Larry Ferlazzo’s Websites of the Day…

…For Teaching ELL, ESL, & EFL

February 6, 2016
by Larry Ferlazzo
2 Comments

Statistic Of The Day: “You Don’t Need” Algebra & Geometry

Who Needs Advanced Math? Not Everybody is the headline of a New York Times interview with educator Andrew Hacker.

I am very sympathetic to his position. I just wish he cited the source for some of the statistics he cited, like this one:

The-number-of-people-who

Does anybody know the source of that number?

I received an answer to the above question via Twitter:

And what do you think of his position overall?

August 29, 2015
by Larry Ferlazzo
0 comments

Khan Academy & Pixar Unveil “Pixar In A Box”

pixar

Thanks to John Fensterwald, I initially heard about Pixar In A Box, a new project unveiled by Khan Academy yesterday:

its new online curriculum Pixar in a Box analyzes how the studio fuses art, tech, science, engineering, and math to develop top-shelf animated cinema. Created with middle and high school students in mind but available to everyone, Pixar in a Box’s interactive exercises, in-depth video lessons, and hands-on activities are an informative addition to Khan Academy’s extensive educational resources.

I’m not a math teacher, so can’t say much about the quality of the program. However, I can say that the videos seem much, much better than the usual Khan fare.

Here’s a an introduction to the Pixar In A Box:

I’m adding this info to The Best Posts About The Khan Academy.

July 31, 2015
by Larry Ferlazzo
0 comments

You Can Now Create Your Own Activities With Amazing Math App Desmos

desmos

I am amazingly ignorant about math, but a zillion math teachers tell me that Desmos is the best math app out there, which I shared in recent ASCD Educational Leadership article, Apps, Apps Everywhere: Are Any Good, You Think?

Dan Meyer has just shared the Desmos unveiled a new feature – the ability for teachers to create their own activities on the site.

I don’t understand any of this, but I’m assuming this makes Desmos even better!

July 13, 2015
by Larry Ferlazzo
0 comments

Quote Of The Day: The “frustrating disappointments” of Ed Tech

Are We Investing in History Repeating Itself? is an interesting article about ed tech that appeared today in Bright.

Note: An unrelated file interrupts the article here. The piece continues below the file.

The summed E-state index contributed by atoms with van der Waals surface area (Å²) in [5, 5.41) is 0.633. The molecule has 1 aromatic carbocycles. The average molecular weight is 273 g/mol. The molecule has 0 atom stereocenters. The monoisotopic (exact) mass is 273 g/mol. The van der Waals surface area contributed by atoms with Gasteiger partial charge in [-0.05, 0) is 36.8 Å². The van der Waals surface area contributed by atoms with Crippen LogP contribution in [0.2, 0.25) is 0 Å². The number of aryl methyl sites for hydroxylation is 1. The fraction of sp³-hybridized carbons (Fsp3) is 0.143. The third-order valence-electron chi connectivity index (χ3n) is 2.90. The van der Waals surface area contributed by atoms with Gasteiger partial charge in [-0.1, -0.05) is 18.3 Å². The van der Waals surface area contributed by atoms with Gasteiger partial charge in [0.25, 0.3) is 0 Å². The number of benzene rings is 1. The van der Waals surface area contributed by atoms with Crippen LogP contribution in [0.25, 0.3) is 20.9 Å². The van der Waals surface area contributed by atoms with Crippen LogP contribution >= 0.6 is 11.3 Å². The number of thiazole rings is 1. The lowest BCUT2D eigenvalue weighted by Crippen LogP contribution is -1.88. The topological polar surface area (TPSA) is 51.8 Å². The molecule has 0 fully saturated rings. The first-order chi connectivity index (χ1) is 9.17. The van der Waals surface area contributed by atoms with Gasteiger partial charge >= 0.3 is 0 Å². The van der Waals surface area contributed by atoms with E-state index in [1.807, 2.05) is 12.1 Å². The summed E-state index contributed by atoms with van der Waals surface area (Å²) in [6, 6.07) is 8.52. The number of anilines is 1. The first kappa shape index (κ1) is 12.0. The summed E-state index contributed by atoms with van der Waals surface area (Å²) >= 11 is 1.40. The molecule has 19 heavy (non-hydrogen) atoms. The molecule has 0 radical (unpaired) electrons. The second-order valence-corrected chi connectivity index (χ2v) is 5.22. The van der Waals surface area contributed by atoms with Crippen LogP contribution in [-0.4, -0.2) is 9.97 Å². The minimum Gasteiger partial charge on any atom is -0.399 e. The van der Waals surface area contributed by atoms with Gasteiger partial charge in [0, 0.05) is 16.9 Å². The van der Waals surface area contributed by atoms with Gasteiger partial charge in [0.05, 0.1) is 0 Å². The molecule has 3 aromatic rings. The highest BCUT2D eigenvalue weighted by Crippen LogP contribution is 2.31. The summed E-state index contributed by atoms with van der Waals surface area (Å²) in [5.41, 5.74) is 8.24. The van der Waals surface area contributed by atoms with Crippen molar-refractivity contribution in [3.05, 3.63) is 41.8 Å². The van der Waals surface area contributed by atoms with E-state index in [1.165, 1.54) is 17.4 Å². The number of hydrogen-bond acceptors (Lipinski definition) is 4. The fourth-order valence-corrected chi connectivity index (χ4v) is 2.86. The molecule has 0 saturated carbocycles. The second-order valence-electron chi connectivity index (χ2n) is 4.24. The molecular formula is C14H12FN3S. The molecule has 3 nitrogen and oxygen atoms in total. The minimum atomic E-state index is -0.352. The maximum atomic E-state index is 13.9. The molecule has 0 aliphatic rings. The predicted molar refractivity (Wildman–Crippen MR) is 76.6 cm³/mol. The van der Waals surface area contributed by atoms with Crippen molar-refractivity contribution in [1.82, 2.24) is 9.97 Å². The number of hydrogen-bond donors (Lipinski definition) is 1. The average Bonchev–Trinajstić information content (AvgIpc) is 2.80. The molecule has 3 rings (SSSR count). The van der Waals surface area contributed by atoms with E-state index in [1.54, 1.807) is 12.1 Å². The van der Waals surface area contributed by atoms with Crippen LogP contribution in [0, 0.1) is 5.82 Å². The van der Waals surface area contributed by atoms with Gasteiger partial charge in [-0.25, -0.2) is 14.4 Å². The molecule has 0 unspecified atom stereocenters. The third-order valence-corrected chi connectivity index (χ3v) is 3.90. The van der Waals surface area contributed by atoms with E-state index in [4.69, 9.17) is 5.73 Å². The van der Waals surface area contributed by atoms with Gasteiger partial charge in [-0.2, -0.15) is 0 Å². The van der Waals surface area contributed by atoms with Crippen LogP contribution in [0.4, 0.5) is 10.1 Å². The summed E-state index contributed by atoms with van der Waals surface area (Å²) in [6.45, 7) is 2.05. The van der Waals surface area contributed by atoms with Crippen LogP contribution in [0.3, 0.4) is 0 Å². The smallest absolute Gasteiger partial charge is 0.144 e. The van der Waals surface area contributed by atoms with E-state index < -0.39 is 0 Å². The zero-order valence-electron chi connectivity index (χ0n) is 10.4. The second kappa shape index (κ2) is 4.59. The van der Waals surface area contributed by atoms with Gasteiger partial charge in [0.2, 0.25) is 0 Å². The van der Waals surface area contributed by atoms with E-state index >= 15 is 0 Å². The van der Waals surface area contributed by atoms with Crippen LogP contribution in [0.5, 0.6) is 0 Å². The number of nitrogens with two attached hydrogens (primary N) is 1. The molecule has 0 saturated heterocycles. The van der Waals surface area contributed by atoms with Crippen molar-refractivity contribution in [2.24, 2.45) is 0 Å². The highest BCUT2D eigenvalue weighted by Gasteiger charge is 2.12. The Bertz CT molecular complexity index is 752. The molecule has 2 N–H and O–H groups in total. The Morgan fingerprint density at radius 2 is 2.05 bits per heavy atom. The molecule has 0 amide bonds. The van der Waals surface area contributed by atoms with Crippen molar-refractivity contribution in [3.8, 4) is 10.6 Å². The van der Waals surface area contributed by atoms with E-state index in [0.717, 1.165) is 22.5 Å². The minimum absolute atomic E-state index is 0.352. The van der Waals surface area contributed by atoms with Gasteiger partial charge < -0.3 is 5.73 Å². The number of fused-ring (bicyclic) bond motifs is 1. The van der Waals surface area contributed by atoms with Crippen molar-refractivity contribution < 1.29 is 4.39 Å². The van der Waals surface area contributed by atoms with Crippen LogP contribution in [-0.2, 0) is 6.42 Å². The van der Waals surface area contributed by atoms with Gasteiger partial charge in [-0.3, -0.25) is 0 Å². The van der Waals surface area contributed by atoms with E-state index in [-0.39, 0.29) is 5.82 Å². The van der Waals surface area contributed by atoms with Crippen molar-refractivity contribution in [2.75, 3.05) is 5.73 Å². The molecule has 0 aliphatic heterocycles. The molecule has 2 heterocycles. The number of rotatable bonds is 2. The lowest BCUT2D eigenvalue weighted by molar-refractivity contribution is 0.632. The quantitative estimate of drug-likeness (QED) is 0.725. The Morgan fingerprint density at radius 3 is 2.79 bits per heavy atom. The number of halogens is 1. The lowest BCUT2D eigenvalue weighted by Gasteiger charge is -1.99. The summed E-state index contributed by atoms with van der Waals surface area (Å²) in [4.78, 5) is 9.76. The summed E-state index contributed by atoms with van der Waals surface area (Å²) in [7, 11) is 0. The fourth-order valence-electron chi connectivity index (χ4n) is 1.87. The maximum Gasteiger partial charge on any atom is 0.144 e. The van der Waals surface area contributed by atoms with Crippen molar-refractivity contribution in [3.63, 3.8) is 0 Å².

Here’s an excerpt:

Advocates-of-educational

You might also be interested in The Best Posts & Articles Highlighting Why We Need To Be Very Careful Around Ed Tech.

The same article also mentioned a nice site called MathTrain.TV set-up by a California middle school teacher. His students create videos – much more engaging ones, I might add, than what you’ll see at The Khan Academy — teaching math concepts to an authentic audience.

Here’s an explanation of the site:

April 25, 2015
by Larry Ferlazzo
0 comments

“Ways To Teach Common Core Math To ELLs”

Ways To Teach Common Core Math To ELLs is the title of my latest Education Week Teacher column.

In it, educators Bill Zahner, Ben Spielberg, Gladis Kersaint, Denisse R. Thompson, Maria Montelvo-Balbed, and Denise Huddlestun share their suggestions for how teachers can best handle the challenge of teaching Common Core Math to English Language Learners.

Here are some excerpts:

Mathematics-is-most

For-both-English

Best-strategies-is-a

Culturally-and

I’m adding it to The Best Resources For Teaching Common Core Math To English Language Learners.

April 2, 2015
by Larry Ferlazzo
0 comments

Common Core Math & ELLs Is Focus Of My New BAM! Radio Show

math

How Are Common Core Standards Impacting Teaching Math to ELLs? is the topic of my latest ten-minute BAM! Radio Show.

I talk with Ben Spielberg, Denisse R. Thompson, and Gladis Kersaint, all whom have also contributed written commentaries which will appear in one of my future Education Week Teacher columns.

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